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If you follow along in my Instagram stories, you probably saw snippets of our family’s recent trip to Scotland. We traveled for 18 days with our one year old, and had an absolute blast. I’ve had lots of people reach out and ask what we did and what we packed for her, so this is where you’ll find ALL of that!
We left Nashville at 8 pm on May 31st on an overnight direct flight to London. We timed it this way in hopes that our daughter would sleep most of the flight, and when we landed in London at 10 am local time, we’d all be a little less jet-lagged. The flight started out a little rough because they kept the lights on and served dinner right away, but eventually we got her to sleep and she did great.
We flew British Airways, which has free infant seats that sit on a fold-down table in the bulkhead. On our flight to London, she our toddler got overtired and only wanted to be held, so we didn’t use the seat very much. On our trip home though, this was a huge help, as it gave her her own seat and gave us some space, too. They won’t allow you to keep your child in the seat during takeoff or landing, but if you have a relatively smooth flight they can spend the majority of it in their own little seat.
We spent one night in London, then hopped on a quick flight to Edinburgh the next day. After one night in Edinburgh, we met up with Jonny’s parents and sister and drove a rental van up to the Highlands. Jonny and I both have said since that we would probably rather have had one long travel day and not spent a night in London because there’s just so much stuff to set up and tear down in a hotel room when you’re traveling with a small child.
It’s one more thing to set up and tear down, but the Slumberpod is a life changer. It’s a lightweight blackout tent that fits over a pack & play and blocks out light (and a lot of sound) so that your baby/toddler can sleep in an unfamiliar location. Our daughter loves it, and when she was really tired on our trip she reached for it so we would put her to bed. It’s great for when you have to share a hotel room with your child, but don’t want to go to bed when they do. When we stay in a hotel and share a room with her, we put our toddler to bed and then usually watch a show in bed with our AirPods in. The Slumberpod comes with a fan, and it has a pocket at the top for a video monitor. The Slumberpod and this sound machine that can run for up to 12 hours (we plug it in overnight just in case) are two things we never travel without these days.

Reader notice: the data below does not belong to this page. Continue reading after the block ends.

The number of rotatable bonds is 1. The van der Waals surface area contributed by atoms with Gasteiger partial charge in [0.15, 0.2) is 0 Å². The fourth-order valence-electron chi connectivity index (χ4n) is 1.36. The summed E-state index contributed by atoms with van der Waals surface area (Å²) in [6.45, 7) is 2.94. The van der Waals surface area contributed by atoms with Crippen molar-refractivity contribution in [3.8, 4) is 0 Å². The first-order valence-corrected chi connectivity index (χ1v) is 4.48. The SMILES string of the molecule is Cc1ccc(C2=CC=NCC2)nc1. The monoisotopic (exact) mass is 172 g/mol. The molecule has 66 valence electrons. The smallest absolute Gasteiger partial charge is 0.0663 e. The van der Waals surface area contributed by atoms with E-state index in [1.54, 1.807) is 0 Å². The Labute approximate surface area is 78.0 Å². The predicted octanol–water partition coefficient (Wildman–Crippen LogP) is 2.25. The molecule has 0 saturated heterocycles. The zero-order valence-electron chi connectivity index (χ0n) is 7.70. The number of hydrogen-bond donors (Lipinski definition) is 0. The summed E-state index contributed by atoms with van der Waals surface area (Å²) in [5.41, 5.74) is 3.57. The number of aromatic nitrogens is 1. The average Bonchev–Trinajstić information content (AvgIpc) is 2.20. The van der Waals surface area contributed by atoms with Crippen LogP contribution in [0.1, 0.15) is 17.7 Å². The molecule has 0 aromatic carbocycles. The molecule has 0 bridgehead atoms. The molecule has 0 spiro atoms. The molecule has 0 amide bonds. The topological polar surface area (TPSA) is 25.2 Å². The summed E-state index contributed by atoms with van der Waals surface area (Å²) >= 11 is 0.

On our way up to the Highlands, we stopped at the cutest little berry stand and got the best strawberries we’d ever had. They were so good that we had to stop again on the way back to Edinburgh a few days later.
We stayed at the Craigendarroch Suites in Ballater, which was beautiful. In the Highlands, we explored cute little towns (Ballater and Braemar were favorites), did a Land Rover tour of the Balmoral Estate (one of my favorite things we did!), hiked in the Cairngorms National Park, and had a family history day. Jonny had done quite a bit of research on his Scottish roots, and had tracked down ancestral homesites and graveyards. I know our idea of a vacation may be a little different than some, but we had a great time exploring the places his ancestors lived.
After the Highlands, we dropped Jonny’s parents and sister off at their hotel in Edinburgh, and the three of us headed over to our Airbnb. We spent several nights in Edinburgh, and loved it so much that we extended our stay there by a day.
Edinburgh is a friendly city that’s packed with history, things to do, and great food. Some of our favorite things were hiking Arthur’s Seat, which overlooks the city, and visiting St Gile’s Cathedral for a church service on Sunday morning. We stayed in this Airbnb, which had an amazing view of Edinburgh Castle.
We walked everywhere from our Airbnb, and though there is good public transportation, we put quite a few miles on our travel stroller. I cannot say enough good things about this stroller–it’s not the cheapest travel stroller, but I’m a big proponent of buying quality that will last and that can be handed down rather than something cheap that you’ll have to throw away after a trip or two. This stroller held up perfectly through miles and miles of cobblestones, and looks brand new. It reclines almost totally flat, which was great for naps on the go, and it folds up and fits in even small airplane overhead compartments. My only complaints are that I wish the seat back sat up a little straighter (our daughter just leaned forward to see things) and the basket at the bottom has a support bar running through it, so you can stuff a lot of small stuff into it, but large bags wouldn’t fit. Honestly though, those are the only downsides, and being able to roll it right up to the door of the airplane and not worry about gate checking it was hugely helpful.